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‘I’m done’: Fairhaven selectman says he will not seek reelection due to racism

In October, Leon Correy announced in an emotional Facebook post that he would not be seeking reelection.

Selectman Leon Correy, fourth from left, and Town Administrator Angie Lopes Ellison, third from left, at a Fairhaven Town Meeting in November. Town of Fairhaven, Massachusetts

Fairhaven, a town of 16,000 on the South Coast of Massachusetts, is known for its Colonial Era settlers, whalers and sailors, an American Revolution battle, and European-style public buildings.

It’s also 95 percent white, according to the 2022 census

Leon Correy, the chair of the town’s Select Board, has lived in Fairhaven for seven years with his wife and two children. In 2022, he was elected to the board. Before that, he founded the Belonging Committee, aimed at addressing diversity and inclusion in the town.

Correy, 46, said he is the first Black person ever elected as a selectman in the town. He’s finishing his two-year term in April, but in October, he announced in an emotional Facebook post that he would not seek reelection due to what he describes as racism and microaggressions he has faced as a town official. 

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“‘Hey Leon, nice house I thought you were poor. Why is he flexing about his education in a meeting that has nothing to do with him? Ironic a black man holding the same fire hoses that used to spray his people during the civil rights movement. He serves us, know your place and shut your mouth. I like you, you’re one of the productive ones,’” Correy wrote on Facebook on Oct. 28. “These are just examples of the things I have heard over the 17 months that I have been in service of a town that people thought was progressive.”

“Some of these statements are from people who thought they were progressive. Some were statements from people who voted for me. All are racist whether or not that’s their intention.”

Correy told Boston.com he chose to post on Facebook to educate residents about their actions and inactions.

“There’s never been a leader figure of color in the town,” he said. “In theory, I think the town thought it was more progressive or more liberal than it actually is. Then, when you got some people of color in positions of leadership, it’s been a learning lesson in who the town really is.”

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Correy described multiple instances where residents used racist slurs, targeted aggressions, or sometimes subtle microaggressions. He said after a Town Meeting, a man started yelling at him and had to be physically restrained by police, and that there are “secret Facebook groups” that target him and the town administrator, who is also Black.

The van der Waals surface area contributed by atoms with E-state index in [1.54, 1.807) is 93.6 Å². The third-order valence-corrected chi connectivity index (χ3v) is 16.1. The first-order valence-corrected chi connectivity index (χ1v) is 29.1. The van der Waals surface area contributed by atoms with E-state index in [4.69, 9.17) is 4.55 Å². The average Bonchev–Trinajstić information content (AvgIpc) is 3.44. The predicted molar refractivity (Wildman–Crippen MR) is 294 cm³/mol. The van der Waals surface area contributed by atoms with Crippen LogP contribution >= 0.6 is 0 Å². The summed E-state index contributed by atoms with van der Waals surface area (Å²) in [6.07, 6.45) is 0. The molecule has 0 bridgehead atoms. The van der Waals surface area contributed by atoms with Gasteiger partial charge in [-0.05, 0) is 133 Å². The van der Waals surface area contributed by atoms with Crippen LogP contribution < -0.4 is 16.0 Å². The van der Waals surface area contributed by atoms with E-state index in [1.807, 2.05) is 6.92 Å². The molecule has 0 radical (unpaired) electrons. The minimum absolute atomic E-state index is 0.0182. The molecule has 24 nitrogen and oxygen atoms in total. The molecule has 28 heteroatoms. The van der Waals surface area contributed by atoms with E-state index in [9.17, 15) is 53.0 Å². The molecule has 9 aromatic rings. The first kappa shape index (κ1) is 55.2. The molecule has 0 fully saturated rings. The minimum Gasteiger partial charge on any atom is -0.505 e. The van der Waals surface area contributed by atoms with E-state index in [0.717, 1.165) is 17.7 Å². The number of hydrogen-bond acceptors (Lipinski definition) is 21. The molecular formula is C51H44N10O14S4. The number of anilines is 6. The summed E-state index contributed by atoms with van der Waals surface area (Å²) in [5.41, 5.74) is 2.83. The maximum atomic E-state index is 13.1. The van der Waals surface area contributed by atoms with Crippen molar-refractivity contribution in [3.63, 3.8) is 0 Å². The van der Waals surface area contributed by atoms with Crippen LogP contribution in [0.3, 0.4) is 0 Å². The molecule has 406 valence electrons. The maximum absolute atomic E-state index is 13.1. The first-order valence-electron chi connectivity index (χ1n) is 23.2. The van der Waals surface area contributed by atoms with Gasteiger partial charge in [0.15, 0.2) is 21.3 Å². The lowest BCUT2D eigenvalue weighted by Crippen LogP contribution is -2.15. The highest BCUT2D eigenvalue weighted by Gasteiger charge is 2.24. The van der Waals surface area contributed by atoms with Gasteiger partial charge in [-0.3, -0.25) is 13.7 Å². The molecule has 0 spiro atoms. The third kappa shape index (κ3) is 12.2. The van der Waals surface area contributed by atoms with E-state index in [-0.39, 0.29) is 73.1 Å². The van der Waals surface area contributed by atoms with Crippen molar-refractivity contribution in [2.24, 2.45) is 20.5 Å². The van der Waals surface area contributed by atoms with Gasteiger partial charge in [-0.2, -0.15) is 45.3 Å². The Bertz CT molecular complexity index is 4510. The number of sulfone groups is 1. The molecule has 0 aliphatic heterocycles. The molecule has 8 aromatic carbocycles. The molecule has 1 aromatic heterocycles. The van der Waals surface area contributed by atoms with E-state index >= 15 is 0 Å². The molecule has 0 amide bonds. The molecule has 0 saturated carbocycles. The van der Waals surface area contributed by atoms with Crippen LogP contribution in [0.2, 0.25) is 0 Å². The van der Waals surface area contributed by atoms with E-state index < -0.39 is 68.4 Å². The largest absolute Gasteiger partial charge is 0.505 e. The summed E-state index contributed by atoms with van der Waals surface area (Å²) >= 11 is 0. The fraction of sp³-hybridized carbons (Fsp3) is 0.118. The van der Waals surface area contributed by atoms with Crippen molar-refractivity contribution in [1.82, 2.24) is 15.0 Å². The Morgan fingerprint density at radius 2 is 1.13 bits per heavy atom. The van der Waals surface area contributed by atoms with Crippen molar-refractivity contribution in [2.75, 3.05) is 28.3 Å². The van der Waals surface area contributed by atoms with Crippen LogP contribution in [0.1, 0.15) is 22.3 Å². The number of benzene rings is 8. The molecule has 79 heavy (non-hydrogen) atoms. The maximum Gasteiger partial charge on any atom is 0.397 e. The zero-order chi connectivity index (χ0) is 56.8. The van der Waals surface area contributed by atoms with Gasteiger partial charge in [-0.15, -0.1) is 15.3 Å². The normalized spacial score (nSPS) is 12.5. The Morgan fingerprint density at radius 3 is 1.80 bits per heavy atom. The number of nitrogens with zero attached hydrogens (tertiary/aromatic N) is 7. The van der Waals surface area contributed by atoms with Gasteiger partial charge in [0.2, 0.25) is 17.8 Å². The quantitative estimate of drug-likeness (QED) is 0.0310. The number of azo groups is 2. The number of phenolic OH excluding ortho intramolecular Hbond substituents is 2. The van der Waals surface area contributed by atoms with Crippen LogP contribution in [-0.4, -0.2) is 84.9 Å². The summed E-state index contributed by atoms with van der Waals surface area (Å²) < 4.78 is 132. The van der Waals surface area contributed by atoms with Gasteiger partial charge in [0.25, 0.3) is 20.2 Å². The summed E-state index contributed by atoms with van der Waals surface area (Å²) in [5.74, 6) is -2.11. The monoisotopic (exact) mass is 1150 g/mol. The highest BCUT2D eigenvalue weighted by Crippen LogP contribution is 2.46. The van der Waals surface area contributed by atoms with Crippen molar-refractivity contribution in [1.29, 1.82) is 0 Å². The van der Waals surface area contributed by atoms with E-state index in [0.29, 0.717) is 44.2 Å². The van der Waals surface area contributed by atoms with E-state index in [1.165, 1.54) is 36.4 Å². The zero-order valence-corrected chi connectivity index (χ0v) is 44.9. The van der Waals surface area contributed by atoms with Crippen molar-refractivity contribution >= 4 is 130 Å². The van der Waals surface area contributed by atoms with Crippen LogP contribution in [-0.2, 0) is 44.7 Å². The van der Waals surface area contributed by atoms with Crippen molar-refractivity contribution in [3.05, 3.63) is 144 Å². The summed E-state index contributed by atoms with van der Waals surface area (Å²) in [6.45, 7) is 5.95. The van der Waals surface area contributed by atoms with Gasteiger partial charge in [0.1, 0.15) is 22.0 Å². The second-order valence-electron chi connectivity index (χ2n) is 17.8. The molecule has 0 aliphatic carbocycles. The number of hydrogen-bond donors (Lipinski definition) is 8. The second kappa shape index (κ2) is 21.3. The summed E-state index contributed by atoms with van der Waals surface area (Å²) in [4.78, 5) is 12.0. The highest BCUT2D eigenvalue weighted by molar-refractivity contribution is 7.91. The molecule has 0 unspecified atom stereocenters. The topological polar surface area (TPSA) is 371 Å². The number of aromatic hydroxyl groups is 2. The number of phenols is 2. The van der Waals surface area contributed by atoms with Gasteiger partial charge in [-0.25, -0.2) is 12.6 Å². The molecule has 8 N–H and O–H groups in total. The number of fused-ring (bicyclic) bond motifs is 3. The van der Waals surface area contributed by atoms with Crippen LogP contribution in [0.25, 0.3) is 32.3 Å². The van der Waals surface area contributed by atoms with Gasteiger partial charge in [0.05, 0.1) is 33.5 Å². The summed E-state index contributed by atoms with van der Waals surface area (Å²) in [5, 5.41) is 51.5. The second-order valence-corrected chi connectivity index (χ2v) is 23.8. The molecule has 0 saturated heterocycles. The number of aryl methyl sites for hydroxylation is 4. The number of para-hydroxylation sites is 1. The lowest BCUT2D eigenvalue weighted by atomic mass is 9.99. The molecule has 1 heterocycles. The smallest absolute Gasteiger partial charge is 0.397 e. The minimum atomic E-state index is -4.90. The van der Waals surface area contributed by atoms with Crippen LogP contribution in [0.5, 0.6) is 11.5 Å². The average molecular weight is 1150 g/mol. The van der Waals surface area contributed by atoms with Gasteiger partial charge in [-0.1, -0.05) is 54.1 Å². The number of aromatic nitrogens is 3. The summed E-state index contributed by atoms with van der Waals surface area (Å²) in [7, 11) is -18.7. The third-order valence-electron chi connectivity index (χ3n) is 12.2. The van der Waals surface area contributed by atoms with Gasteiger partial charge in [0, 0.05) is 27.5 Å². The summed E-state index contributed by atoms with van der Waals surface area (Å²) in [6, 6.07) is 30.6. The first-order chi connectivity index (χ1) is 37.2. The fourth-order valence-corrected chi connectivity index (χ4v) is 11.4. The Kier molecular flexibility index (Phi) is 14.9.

“Acknowledging that there is a race problem in a town means just that,” Correy said. “It doesn’t mean everybody in the town is a racist.” 

Town Administrator Angie Lopes Ellison said she is the only Black woman running a municipality anywhere in Massachusetts. She and Correy make up the extent of town leaders of color in Fairhaven.

“He’s been incredible and very supportive and also very in tune with the community needs and wants,” Lopes Ellison said of Correy.

She said she’s disappointed he’s chosen to not run again.

“I’ve been trying to convince him otherwise,” she said. “I understand his decision.”

Racist graffiti found on Rogers School

A few weeks after Correy’s announcement, graffiti was found at the historic Rogers School that included the n-word, phallic images, and other expletives.

“I took that to be a sign that our community’s not really where it needs to be,” Lopes Ellison said. “Some people were justifying it that it’s just kids being kids, but it’s not kids. It’s adults that have taught these children.”

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Correy posted about the incident on Facebook, and said in an interview that Fairhaven officials worked quickly to remove the graffiti.

“I really appreciate the head of facilities because it was close to a playground, he couldn’t use or he chose not to use the acid that he would normally use to remove it,” Correy said. “He had to remove it by hand with just good old fashioned elbow grease.”

After the Rogers School graffiti, Lopes Ellison recommended to town officials to read “White Fragility” by Robin DiAngelo, followed by an entire reading list aimed at addressing the impact of racism.

Selectman Robert Espindola told Boston.com he read the book in an effort to learn more about racism.

“I … will just say that I respect Selectman Correy’s decision,” he wrote in an email.

Lopes Ellison, who has been town administrator for about a year-and-a-half, said she is seeing an active effort from many elected officials.

“It’s not the entire community but when the loud voices are what you hear, it becomes degrading,” she said.

Correy said he won’t return to public politics but is looking to run for a state democratic committee seat. He told Boston.com there’s a lesson for people of color in his story as well: “You don’t have to take it.”

“I am not letting the bad people win,” Correy wrote on Facebook. “This is 2023, not 1963. I don’t have to fight for you. My life is fine. I can pack my bags and move to another town. I can walk away from this town and never look back. I am a fighter and I was willing to fight with you but I am not willing to fight for you. I am not willing to fight everybody.”

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